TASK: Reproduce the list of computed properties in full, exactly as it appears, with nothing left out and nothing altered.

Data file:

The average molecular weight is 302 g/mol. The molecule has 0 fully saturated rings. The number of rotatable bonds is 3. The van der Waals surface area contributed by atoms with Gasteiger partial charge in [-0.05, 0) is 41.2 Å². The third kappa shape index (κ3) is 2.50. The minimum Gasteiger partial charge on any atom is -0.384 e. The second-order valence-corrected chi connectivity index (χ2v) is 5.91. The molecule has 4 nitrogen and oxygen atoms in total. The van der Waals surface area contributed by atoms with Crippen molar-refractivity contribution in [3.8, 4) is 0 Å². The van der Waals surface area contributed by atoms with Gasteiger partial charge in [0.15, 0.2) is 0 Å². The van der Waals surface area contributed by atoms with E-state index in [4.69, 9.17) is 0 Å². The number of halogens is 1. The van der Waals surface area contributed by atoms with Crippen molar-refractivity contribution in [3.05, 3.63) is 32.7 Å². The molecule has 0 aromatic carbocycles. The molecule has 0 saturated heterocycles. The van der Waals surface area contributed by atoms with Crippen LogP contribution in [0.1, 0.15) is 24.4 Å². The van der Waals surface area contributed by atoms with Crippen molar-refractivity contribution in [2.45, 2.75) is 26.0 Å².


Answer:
The average molecular weight is 302 g/mol. The molecule has 0 fully saturated rings. The number of rotatable bonds is 3. The van der Waals surface area contributed by atoms with Gasteiger partial charge in [-0.05, 0) is 41.2 Å². The third kappa shape index (κ3) is 2.50. The minimum Gasteiger partial charge on any atom is -0.384 e. The second-order valence-corrected chi connectivity index (χ2v) is 5.91. The molecule has 4 nitrogen and oxygen atoms in total. The van der Waals surface area contributed by atoms with Crippen molar-refractivity contribution in [3.8, 4) is 0 Å². The van der Waals surface area contributed by atoms with Gasteiger partial charge in [0.15, 0.2) is 0 Å². The van der Waals surface area contributed by atoms with E-state index in [4.69, 9.17) is 0 Å². The number of halogens is 1. The van der Waals surface area contributed by atoms with Crippen molar-refractivity contribution in [3.05, 3.63) is 32.7 Å². The molecule has 0 aromatic carbocycles. The molecule has 0 saturated heterocycles. The van der Waals surface area contributed by atoms with Crippen LogP contribution in [0.1, 0.15) is 24.4 Å². The van der Waals surface area contributed by atoms with Crippen molar-refractivity contribution in [2.45, 2.75) is 26.0 Å².